Learning from tragedy
We hope that someday Lukus Glenn's mother will come to understand that her call to 911 earlier this month was not a mistake. The Tigard woman did what any parent would do. She attempted to help her child in a time of dire need.
Instead, her 18-year-old son, Lukus, drunk, distraught and possibly suicidal, ended up dead, fatally shot by two Washington County deputies as he ran toward his parents' home, carrying a 3-inch knife.
The deputies actions have been second-guessed by members of the public, the media and the family. That's understandable, if frustrating for the officers. There is, however, an official investigation into the incident, and we urge people to let that take its course.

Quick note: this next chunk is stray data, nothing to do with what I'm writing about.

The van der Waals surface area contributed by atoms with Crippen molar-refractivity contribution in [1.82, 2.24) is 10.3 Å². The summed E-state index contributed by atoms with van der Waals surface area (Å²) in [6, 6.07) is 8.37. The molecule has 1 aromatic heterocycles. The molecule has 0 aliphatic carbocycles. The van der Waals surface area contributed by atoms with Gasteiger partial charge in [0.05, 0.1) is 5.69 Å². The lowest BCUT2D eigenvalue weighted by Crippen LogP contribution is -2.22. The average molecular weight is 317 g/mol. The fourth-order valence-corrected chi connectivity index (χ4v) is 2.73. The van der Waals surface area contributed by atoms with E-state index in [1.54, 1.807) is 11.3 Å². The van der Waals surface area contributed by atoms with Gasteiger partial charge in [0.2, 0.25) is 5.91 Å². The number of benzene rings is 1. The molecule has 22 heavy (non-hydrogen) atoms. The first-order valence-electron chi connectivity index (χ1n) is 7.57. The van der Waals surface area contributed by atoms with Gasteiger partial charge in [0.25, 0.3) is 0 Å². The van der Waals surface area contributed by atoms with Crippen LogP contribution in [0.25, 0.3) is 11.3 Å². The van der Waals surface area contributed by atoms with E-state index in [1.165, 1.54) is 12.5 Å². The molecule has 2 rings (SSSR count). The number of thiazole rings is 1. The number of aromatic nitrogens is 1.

We expect that in the end, we'll learn that the officers reached a point where, based on their training, they had no choice but to shoot. And that's where he discussion should resume: How can we respond to what seems to have been a mental health crises, fueled by alcohol, without officers ending up with a child in their sights.
We expect the answer will involve more training and, perhaps, more personnel. That's what's happened in Portland, where the police bureau set up a Crisis Intervention Team more than a decade ago. At that point, county officials can have the uncomfortable debate whether the cost is worth the payoff, but no one should ever have to have second thoughts about dialing 911.